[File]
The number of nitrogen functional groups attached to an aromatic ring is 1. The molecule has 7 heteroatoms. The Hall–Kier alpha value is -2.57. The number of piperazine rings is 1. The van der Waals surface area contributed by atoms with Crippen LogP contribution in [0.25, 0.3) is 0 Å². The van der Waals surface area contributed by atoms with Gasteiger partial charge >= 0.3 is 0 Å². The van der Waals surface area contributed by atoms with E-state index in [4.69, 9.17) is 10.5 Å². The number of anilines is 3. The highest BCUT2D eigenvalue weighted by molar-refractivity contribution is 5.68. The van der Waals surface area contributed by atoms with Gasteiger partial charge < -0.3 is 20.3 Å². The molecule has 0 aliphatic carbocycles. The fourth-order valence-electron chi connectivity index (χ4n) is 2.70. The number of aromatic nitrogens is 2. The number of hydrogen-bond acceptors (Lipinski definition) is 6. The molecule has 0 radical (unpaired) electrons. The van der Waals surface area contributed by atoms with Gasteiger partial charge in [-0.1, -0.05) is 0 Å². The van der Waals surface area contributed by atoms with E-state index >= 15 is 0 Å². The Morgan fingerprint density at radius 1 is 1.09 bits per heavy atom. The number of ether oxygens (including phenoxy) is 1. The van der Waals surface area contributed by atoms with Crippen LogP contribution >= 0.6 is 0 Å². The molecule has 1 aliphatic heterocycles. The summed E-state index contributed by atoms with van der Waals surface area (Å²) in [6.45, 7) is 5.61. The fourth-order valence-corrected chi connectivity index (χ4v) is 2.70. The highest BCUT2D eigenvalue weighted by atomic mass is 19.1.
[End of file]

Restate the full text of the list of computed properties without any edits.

The number of nitrogen functional groups attached to an aromatic ring is 1. The molecule has 7 heteroatoms. The Hall–Kier alpha value is -2.57. The number of piperazine rings is 1. The van der Waals surface area contributed by atoms with Crippen LogP contribution in [0.25, 0.3) is 0 Å². The van der Waals surface area contributed by atoms with Gasteiger partial charge >= 0.3 is 0 Å². The van der Waals surface area contributed by atoms with E-state index in [4.69, 9.17) is 10.5 Å². The number of anilines is 3. The highest BCUT2D eigenvalue weighted by molar-refractivity contribution is 5.68. The van der Waals surface area contributed by atoms with Gasteiger partial charge < -0.3 is 20.3 Å². The molecule has 0 aliphatic carbocycles. The fourth-order valence-electron chi connectivity index (χ4n) is 2.70. The number of aromatic nitrogens is 2. The number of hydrogen-bond acceptors (Lipinski definition) is 6. The molecule has 0 radical (unpaired) electrons. The van der Waals surface area contributed by atoms with Gasteiger partial charge in [-0.1, -0.05) is 0 Å². The van der Waals surface area contributed by atoms with E-state index >= 15 is 0 Å². The Morgan fingerprint density at radius 1 is 1.09 bits per heavy atom. The number of ether oxygens (including phenoxy) is 1. The van der Waals surface area contributed by atoms with Crippen LogP contribution >= 0.6 is 0 Å². The molecule has 1 aliphatic heterocycles. The summed E-state index contributed by atoms with van der Waals surface area (Å²) in [6.45, 7) is 5.61. The fourth-order valence-corrected chi connectivity index (χ4v) is 2.70. The highest BCUT2D eigenvalue weighted by atomic mass is 19.1.